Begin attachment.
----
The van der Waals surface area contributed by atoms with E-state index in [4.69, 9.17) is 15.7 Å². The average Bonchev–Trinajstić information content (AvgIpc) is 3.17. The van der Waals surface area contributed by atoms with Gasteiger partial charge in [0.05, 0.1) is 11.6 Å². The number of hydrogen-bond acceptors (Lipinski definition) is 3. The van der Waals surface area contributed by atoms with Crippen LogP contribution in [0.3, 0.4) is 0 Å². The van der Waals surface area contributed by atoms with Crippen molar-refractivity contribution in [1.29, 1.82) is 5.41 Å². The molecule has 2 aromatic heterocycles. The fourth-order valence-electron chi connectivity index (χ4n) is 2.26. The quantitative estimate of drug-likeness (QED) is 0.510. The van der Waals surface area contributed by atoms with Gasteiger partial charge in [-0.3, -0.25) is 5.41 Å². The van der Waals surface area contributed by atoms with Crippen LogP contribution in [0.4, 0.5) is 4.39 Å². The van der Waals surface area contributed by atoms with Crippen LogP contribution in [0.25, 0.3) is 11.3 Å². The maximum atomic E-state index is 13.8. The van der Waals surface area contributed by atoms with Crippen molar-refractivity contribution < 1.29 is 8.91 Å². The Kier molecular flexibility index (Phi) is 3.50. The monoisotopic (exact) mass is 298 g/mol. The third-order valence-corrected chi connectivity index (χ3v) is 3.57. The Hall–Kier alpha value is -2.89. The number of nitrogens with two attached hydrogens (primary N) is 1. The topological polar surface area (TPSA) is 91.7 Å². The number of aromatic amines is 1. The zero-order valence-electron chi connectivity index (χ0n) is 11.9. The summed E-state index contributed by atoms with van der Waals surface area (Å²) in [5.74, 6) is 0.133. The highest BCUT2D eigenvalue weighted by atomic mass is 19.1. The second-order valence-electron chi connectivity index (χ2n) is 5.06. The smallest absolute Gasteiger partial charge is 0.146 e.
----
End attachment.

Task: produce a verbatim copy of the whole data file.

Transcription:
The van der Waals surface area contributed by atoms with E-state index in [4.69, 9.17) is 15.7 Å². The average Bonchev–Trinajstić information content (AvgIpc) is 3.17. The van der Waals surface area contributed by atoms with Gasteiger partial charge in [0.05, 0.1) is 11.6 Å². The number of hydrogen-bond acceptors (Lipinski definition) is 3. The van der Waals surface area contributed by atoms with Crippen LogP contribution in [0.3, 0.4) is 0 Å². The van der Waals surface area contributed by atoms with Crippen molar-refractivity contribution in [1.29, 1.82) is 5.41 Å². The molecule has 2 aromatic heterocycles. The fourth-order valence-electron chi connectivity index (χ4n) is 2.26. The quantitative estimate of drug-likeness (QED) is 0.510. The van der Waals surface area contributed by atoms with Gasteiger partial charge in [-0.3, -0.25) is 5.41 Å². The van der Waals surface area contributed by atoms with Crippen LogP contribution in [0.4, 0.5) is 4.39 Å². The van der Waals surface area contributed by atoms with Crippen LogP contribution in [0.25, 0.3) is 11.3 Å². The maximum atomic E-state index is 13.8. The van der Waals surface area contributed by atoms with Crippen molar-refractivity contribution < 1.29 is 8.91 Å². The Kier molecular flexibility index (Phi) is 3.50. The monoisotopic (exact) mass is 298 g/mol. The third-order valence-corrected chi connectivity index (χ3v) is 3.57. The Hall–Kier alpha value is -2.89. The number of nitrogens with two attached hydrogens (primary N) is 1. The topological polar surface area (TPSA) is 91.7 Å². The number of aromatic amines is 1. The zero-order valence-electron chi connectivity index (χ0n) is 11.9. The summed E-state index contributed by atoms with van der Waals surface area (Å²) in [5.74, 6) is 0.133. The highest BCUT2D eigenvalue weighted by atomic mass is 19.1. The second-order valence-electron chi connectivity index (χ2n) is 5.06. The smallest absolute Gasteiger partial charge is 0.146 e.